Nick Deutmeyer, chef de cuisine at Restaurant Post 390 in Boston’s Back Bay, called the dinner he presented at the restaurant this week a “cheesy” dinner, but he meant that the meal was filled with a tremendous number of special cheeses.
No Velveeta showed up, nor any of those orange squares wrapped in cellophane and cut to fit over a hamburger mind you. Instead, Deutmeyer made use of some of the most exotic artisanal cheeses from the Berkshire hills of Western Massachusetts, making them even more elegant and unusual than if he had just served squares of them as he did for the hors d’oeuvres at the dinner, one of the restaurant’s special series of Farm-to-Post dinners making use of local food products.
Ever heard of “chive quark”? “bianca”? “Harvest Moon”? They’re all fine cheeses produced by some of the dairy farms of Massachusetts, including Old Chatham Sheepherding, Hawthorne Valley Farm and 5 Spoke Creamery. Dominic Wolff of the Hawthorne Valley Association explained that in addition to producing some of the great cheeses that were presented at the dinner, Hawthorne, which practices biodynamic agriculture, i.e returns nutrients to the soil, the association owns a school with 200 students in grades K through 12; runs a farm store, gives farm tours and makes fermented foods such as its own sauerkraut at the farm.
You could tell, by the tray at the reception offering hors d’oeuvres of Stuffed Alpine Gougeres with fig caramel, Berkshire prosciutto with mosaic fondue and Vietnamese spring roll with pickled daikon, along with the special “Berkshire 75” cocktail from Berkshire Mountain Distillers aged ethereal gin, elderflower, colette, lemon and whipped egg white, that this dinner was going to be no grilled cheese sandwich.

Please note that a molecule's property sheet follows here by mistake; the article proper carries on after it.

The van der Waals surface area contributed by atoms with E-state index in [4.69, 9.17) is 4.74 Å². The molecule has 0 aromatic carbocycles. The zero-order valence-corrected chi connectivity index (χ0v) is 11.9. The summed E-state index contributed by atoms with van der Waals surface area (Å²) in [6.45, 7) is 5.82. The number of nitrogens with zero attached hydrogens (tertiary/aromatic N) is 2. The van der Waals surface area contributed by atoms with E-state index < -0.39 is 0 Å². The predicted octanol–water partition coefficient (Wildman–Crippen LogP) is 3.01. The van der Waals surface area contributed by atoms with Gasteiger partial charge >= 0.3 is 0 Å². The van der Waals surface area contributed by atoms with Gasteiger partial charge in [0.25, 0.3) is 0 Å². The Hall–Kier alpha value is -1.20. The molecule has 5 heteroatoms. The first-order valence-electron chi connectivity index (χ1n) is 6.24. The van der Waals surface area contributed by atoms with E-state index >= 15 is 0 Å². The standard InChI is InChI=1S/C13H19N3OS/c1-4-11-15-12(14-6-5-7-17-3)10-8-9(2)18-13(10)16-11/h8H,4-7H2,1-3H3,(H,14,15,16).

What followed was the best course of the night, a first course of Bourbon Barrel smoked salmon belly crudo using Hawthorne Valley cow’s milk yogurt, asparagus, fava beans, pickled ramps, aged alpine cheese and Carr’s cider house syrup, a delicate mix of the earliest spring greens touched with just a taste of the cheese in the sauce.
The second course was pan fried ricotta gnocchi using Welsh cheddar, Tasmanian mountain pepper salumi, English peas and shaved Harvest Moon, the latter a cheddar the exact color of the moon at that time of the year.
Third course was charred beef ribeye with salt roasted potato skins, melted ewe’s blue cheese, chive quark and pickled shallots, and the dessert course was cannoli using Hawthorne Valley bianca, a delicious pickled rhubarb and almond nougatine. With each course, beverage director Jason Percival paired beers, rather than wines, from the Berkshire Brewing Company. The first was a cider from Normandy called Clos de la Fontaine Hugo. Second came “Lost Sailor IPA” beer, a strong flavored beverage. Instead of the usual red wine with the beef, Percival brought out a red beer called Idle Hands, Charlton Rouge Flemish Red. And even the dessert course was enhanced by Berkshire Brewing’s Raspberry Barleywine from South Deerfield. Post 390 is called an “urban tavern,” so why not have plenty of beer on hand? Meats came from The Meat Market in the Berkshires.
Most of us know the Berkshires as the place where the Boston Symphony Orchestra moves in summer to perform at Tanglewood, and where the magnificent old mansions of writers and cultural icons open up now for tourists to visit. After this dinner, perhaps the foodies of Boston and surroundings will make a farm tour part of their Western Massachusetts cultural trip as well.